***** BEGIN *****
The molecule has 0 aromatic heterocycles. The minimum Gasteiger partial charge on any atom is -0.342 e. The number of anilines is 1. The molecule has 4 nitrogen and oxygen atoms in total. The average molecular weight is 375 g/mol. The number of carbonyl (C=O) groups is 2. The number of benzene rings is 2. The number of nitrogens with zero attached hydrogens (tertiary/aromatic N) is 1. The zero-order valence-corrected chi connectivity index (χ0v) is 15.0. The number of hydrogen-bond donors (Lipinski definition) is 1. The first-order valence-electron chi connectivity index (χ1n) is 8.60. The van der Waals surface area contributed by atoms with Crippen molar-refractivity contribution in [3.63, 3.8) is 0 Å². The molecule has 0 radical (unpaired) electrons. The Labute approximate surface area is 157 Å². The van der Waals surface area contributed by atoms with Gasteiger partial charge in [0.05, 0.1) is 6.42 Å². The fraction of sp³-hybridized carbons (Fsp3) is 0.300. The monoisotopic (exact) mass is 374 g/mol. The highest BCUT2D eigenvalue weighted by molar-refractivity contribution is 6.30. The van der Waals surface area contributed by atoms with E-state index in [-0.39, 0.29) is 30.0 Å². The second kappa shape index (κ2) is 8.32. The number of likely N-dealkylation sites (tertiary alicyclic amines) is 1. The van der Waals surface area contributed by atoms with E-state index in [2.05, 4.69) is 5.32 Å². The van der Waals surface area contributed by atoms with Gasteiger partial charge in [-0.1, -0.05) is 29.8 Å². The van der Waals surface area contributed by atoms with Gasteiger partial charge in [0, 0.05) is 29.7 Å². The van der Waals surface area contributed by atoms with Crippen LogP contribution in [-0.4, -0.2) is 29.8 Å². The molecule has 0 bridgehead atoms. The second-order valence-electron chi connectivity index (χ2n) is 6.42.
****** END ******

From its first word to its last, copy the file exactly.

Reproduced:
The molecule has 0 aromatic heterocycles. The minimum Gasteiger partial charge on any atom is -0.342 e. The number of anilines is 1. The molecule has 4 nitrogen and oxygen atoms in total. The average molecular weight is 375 g/mol. The number of carbonyl (C=O) groups is 2. The number of benzene rings is 2. The number of nitrogens with zero attached hydrogens (tertiary/aromatic N) is 1. The zero-order valence-corrected chi connectivity index (χ0v) is 15.0. The number of hydrogen-bond donors (Lipinski definition) is 1. The first-order valence-electron chi connectivity index (χ1n) is 8.60. The van der Waals surface area contributed by atoms with Crippen molar-refractivity contribution in [3.63, 3.8) is 0 Å². The molecule has 0 radical (unpaired) electrons. The Labute approximate surface area is 157 Å². The van der Waals surface area contributed by atoms with Gasteiger partial charge in [0.05, 0.1) is 6.42 Å². The fraction of sp³-hybridized carbons (Fsp3) is 0.300. The monoisotopic (exact) mass is 374 g/mol. The highest BCUT2D eigenvalue weighted by molar-refractivity contribution is 6.30. The van der Waals surface area contributed by atoms with E-state index in [-0.39, 0.29) is 30.0 Å². The second kappa shape index (κ2) is 8.32. The number of likely N-dealkylation sites (tertiary alicyclic amines) is 1. The van der Waals surface area contributed by atoms with E-state index in [2.05, 4.69) is 5.32 Å². The van der Waals surface area contributed by atoms with Gasteiger partial charge in [-0.1, -0.05) is 29.8 Å². The van der Waals surface area contributed by atoms with Gasteiger partial charge in [0, 0.05) is 29.7 Å². The van der Waals surface area contributed by atoms with Crippen LogP contribution in [-0.4, -0.2) is 29.8 Å². The molecule has 0 bridgehead atoms. The second-order valence-electron chi connectivity index (χ2n) is 6.42.